Wednesday, March 27, 2013

Republican or Democrat: the lines are blurrrred

Glenn Beck makes a really good point in the first chapter of his book "Cowards: What politicians, radicals, and the media refuse to say," when he noted that the 1912 Presidential election was a turning point, when the republicans became democrats and the democrats became progressives.

It was that election where Theodore Roosevelt ran left of Woodrow Wilson, making Wilson look like a conservative.  Yet Wilson turned out to be among the worse Presidents ever in terms of turning our government into a liberal machine.

He notes that a good example of this occurred in the 2008 election when "our choice for president was between a Republican who wanted to spend billions to 'combat' global warming and a Democrat who wanted to spend hundreds of billions to do the same thing.

He notes the following:
Progressives realized long ago that if you rig the game of politics against the small government option, then you end up with a series of candidates who increasingly blur the line between teh parties.  Eventually the parties themselves become meaningless -- empty vessels that simply serve to funnel money and power through the system.  With a few exceptions, our elections are really no longer about whether to grow or cut government's size and power, but rather by how much they should grow.  We debate double-digit increases in social program spending versus single-digit increases.  We debate how many new billion-dollar entitlements we should add instead of whether these programs should even exist in the first place.  We debate whether teachers unions and the U.S. Department of education should have more or less power, rather than whether the federal government should have any role in local education at all.  all of this is part of the con, and it's worked to absolute perfection.  With very few exceptions even the 'boldest' of conservative politicians submit budgets and bills that, a hundred years ago, would've been too far left for even a democratic to propose."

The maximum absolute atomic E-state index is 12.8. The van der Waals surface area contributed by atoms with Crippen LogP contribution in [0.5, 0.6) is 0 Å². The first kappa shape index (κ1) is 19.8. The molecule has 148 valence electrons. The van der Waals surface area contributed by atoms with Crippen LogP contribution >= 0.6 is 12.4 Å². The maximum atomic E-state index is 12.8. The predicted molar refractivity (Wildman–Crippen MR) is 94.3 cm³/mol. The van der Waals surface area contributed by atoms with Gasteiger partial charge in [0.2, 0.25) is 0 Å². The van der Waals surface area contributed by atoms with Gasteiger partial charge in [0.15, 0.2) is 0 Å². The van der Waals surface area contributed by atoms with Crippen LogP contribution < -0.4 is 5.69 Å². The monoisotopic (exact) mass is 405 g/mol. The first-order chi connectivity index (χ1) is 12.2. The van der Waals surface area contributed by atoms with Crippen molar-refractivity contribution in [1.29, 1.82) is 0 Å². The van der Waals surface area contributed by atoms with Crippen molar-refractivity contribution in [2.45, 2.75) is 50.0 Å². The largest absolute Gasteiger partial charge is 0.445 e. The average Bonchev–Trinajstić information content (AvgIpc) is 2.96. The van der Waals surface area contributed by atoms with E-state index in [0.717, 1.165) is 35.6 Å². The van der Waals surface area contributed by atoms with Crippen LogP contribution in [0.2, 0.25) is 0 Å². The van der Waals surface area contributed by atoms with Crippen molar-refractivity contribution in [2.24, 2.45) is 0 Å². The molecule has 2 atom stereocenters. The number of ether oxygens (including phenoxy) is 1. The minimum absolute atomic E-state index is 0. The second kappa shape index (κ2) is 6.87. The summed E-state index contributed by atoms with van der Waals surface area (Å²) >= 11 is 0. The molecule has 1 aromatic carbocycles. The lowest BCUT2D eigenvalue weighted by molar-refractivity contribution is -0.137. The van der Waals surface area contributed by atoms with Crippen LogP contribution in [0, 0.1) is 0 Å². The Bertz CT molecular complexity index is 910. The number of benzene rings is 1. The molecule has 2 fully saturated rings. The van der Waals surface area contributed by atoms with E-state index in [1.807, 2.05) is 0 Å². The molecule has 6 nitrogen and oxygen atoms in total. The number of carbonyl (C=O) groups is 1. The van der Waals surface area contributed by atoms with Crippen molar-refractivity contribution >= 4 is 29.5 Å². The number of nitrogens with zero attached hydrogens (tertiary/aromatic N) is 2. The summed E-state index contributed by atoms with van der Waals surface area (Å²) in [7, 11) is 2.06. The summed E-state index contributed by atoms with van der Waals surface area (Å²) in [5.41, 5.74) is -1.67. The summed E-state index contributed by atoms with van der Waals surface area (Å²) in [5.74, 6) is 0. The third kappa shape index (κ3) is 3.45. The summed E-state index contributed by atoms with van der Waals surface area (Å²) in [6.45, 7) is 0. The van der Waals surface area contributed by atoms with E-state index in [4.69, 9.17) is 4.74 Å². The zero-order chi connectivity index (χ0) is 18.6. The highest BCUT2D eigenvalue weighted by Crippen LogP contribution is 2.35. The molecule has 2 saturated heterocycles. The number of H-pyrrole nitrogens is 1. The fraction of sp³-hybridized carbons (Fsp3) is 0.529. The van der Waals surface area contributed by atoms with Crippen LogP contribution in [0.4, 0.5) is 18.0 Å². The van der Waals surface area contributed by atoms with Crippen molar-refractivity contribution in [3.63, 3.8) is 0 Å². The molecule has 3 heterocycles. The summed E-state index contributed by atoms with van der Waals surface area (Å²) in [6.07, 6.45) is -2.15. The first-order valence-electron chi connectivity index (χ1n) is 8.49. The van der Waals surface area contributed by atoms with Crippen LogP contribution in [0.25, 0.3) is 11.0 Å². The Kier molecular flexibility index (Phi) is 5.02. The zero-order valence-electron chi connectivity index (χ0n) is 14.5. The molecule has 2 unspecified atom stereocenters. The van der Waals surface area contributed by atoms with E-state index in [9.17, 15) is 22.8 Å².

I think that is a bold statement, and one that has had me thinking lately.  It has me thinking now that it might be better with Obama in office than a republican who does the same thing.  This way democrats and progressives and liberals and socialists will be blamed for all the failures, and not republicans.  This way, perhaps some conservative/libertarian will step forward and do what only Warren G. Harding, Calvin Coolidge, and  Ronald Reagan were able to do during the 20th century -- make our country great through capitalism, limited government, and personal responsibility.

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